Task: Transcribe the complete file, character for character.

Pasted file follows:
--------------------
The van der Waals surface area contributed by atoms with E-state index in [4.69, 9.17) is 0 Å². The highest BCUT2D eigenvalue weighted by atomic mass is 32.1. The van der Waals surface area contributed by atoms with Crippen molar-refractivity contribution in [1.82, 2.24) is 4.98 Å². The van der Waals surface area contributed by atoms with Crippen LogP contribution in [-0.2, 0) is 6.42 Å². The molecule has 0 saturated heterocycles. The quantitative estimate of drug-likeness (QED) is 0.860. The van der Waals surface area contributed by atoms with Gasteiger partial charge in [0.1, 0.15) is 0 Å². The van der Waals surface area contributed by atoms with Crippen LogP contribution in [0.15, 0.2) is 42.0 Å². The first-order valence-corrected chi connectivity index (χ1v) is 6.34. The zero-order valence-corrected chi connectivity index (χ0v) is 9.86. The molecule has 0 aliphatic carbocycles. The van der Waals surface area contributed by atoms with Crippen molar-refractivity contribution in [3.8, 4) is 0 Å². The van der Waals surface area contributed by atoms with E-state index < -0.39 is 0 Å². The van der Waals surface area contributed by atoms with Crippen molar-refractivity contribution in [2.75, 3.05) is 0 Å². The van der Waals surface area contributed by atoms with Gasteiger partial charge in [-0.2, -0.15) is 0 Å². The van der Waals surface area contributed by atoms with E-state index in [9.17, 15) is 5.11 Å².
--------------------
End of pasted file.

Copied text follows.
The van der Waals surface area contributed by atoms with E-state index in [4.69, 9.17) is 0 Å². The highest BCUT2D eigenvalue weighted by atomic mass is 32.1. The van der Waals surface area contributed by atoms with Crippen molar-refractivity contribution in [1.82, 2.24) is 4.98 Å². The van der Waals surface area contributed by atoms with Crippen LogP contribution in [-0.2, 0) is 6.42 Å². The molecule has 0 saturated heterocycles. The quantitative estimate of drug-likeness (QED) is 0.860. The van der Waals surface area contributed by atoms with Gasteiger partial charge in [0.1, 0.15) is 0 Å². The van der Waals surface area contributed by atoms with Crippen LogP contribution in [0.15, 0.2) is 42.0 Å². The first-order valence-corrected chi connectivity index (χ1v) is 6.34. The zero-order valence-corrected chi connectivity index (χ0v) is 9.86. The molecule has 0 aliphatic carbocycles. The van der Waals surface area contributed by atoms with Crippen molar-refractivity contribution in [3.8, 4) is 0 Å². The van der Waals surface area contributed by atoms with E-state index < -0.39 is 0 Å². The van der Waals surface area contributed by atoms with Crippen molar-refractivity contribution in [2.75, 3.05) is 0 Å². The van der Waals surface area contributed by atoms with Gasteiger partial charge in [-0.2, -0.15) is 0 Å². The van der Waals surface area contributed by atoms with E-state index in [9.17, 15) is 5.11 Å².